Lecture 03.04: Scanning


The goal of this project is to intro­duce the prin­ci­ples and con­ven­tions used to scan images at set­tings appro­pri­ate for a vari­ety of formats.


Pro­duc­tion skills, while menial tasks, are a prime indi­ca­tor of crafts­man­ship in dig­i­tal files. Skills learned here will be used through­out your design career and as a foun­da­tion for future design classes. The objec­tive is to scan images for Lin­eart, Black and White, RGB and CMYK uses in mul­ti­color desk­top print­ing, pro­fes­sional repro­duc­tion, web and mul­ti­me­dia distribution.

Background Reading

  • https://​graph​ic​mama​.com/​b​l​o​g​/​b​e​s​t​-​n​e​w​-​i​m​a​g​e​-​f​o​r​m​a​t​s​-​2​0​2​1​/​#​n​e​w​-​i​m​a​g​e​-​f​o​r​m​ats

Artwork Types


Lin­eart: logos or illus­tra­tions in black and white only.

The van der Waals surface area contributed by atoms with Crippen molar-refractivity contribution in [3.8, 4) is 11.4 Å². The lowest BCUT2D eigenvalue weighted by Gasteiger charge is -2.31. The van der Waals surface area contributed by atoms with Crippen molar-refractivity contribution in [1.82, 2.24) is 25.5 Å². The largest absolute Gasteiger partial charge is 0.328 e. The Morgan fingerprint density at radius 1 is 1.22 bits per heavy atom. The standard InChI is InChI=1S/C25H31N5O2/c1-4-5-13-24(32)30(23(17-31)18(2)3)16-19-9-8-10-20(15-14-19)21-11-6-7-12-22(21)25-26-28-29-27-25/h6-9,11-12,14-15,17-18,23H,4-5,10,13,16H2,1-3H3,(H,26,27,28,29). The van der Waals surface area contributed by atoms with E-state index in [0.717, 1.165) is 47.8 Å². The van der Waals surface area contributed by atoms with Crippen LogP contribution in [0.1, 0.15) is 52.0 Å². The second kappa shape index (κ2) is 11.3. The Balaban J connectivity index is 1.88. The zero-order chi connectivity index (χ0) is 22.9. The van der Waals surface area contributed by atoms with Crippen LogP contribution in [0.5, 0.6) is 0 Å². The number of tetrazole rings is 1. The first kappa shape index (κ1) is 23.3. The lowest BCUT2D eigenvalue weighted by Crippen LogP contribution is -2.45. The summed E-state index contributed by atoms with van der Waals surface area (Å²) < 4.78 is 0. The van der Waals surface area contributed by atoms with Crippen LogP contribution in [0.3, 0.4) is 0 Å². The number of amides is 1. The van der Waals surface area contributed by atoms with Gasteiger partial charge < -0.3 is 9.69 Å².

• 1200 dpi Black and White (no grayscale) .tif

Con­tin­u­ous Tone: Pho­tographs or dig­i­tal cam­era images

  • 300 dpi Black and White (grayscale) or color (RGB) .psd, .tif, .eps
  • TIFF allows for com­pres­sion (LZW) and Mac/PC format.
  • JPEG is accept­able for tran­si­tions, but not the best for printing.


Lin­eart: Logos or illus­tra­tions in flat col­ors (no gradients).

  • 72 or 150 dpi. The less col­ors the bet­ter .gif, .png

Con­tin­u­ous Tone: Pho­tographs or dig­i­tal cam­era images

  • 72 or 150 dpi Black and White (grayscale) or color .jpg, .png
  • Both .jpg and .gif offer com­pres­sion options to reduce file size.
  • png files can have trans­parency, but also can be rather large.
  • New for­mats, such as .webp, .heic and .avif are higher qual­ity, but not well sup­ported across pub­lish­ing platforms.


Scan­ning is device depen­dent. Each scan­ner has their own set­tings and soft­ware, but these guide­lines, or some­thing sim­i­lar, should be used to select sim­i­lar set­tings avail­able within the menu system.